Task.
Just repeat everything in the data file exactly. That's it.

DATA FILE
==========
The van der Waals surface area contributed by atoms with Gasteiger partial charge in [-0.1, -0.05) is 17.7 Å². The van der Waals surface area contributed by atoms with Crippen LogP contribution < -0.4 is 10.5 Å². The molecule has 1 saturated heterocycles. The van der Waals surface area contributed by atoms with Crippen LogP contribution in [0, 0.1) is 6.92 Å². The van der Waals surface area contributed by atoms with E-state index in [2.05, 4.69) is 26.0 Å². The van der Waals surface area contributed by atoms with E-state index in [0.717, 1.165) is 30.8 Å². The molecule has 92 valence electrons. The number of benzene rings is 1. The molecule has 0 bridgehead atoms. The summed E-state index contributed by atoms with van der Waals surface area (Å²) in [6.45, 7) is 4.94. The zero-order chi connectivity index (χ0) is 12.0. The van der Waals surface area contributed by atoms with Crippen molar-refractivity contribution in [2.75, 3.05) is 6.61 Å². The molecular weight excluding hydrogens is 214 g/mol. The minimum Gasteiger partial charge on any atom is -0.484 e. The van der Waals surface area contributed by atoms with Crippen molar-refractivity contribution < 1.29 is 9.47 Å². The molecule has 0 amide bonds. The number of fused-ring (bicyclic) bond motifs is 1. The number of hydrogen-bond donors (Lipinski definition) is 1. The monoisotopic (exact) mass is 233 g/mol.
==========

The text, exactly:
The van der Waals surface area contributed by atoms with Gasteiger partial charge in [-0.1, -0.05) is 17.7 Å². The van der Waals surface area contributed by atoms with Crippen LogP contribution < -0.4 is 10.5 Å². The molecule has 1 saturated heterocycles. The van der Waals surface area contributed by atoms with Crippen LogP contribution in [0, 0.1) is 6.92 Å². The van der Waals surface area contributed by atoms with E-state index in [2.05, 4.69) is 26.0 Å². The van der Waals surface area contributed by atoms with E-state index in [0.717, 1.165) is 30.8 Å². The molecule has 92 valence electrons. The number of benzene rings is 1. The molecule has 0 bridgehead atoms. The summed E-state index contributed by atoms with van der Waals surface area (Å²) in [6.45, 7) is 4.94. The zero-order chi connectivity index (χ0) is 12.0. The van der Waals surface area contributed by atoms with Crippen molar-refractivity contribution in [2.75, 3.05) is 6.61 Å². The molecular weight excluding hydrogens is 214 g/mol. The minimum Gasteiger partial charge on any atom is -0.484 e. The van der Waals surface area contributed by atoms with Crippen molar-refractivity contribution < 1.29 is 9.47 Å². The molecule has 0 amide bonds. The number of fused-ring (bicyclic) bond motifs is 1. The number of hydrogen-bond donors (Lipinski definition) is 1. The monoisotopic (exact) mass is 233 g/mol.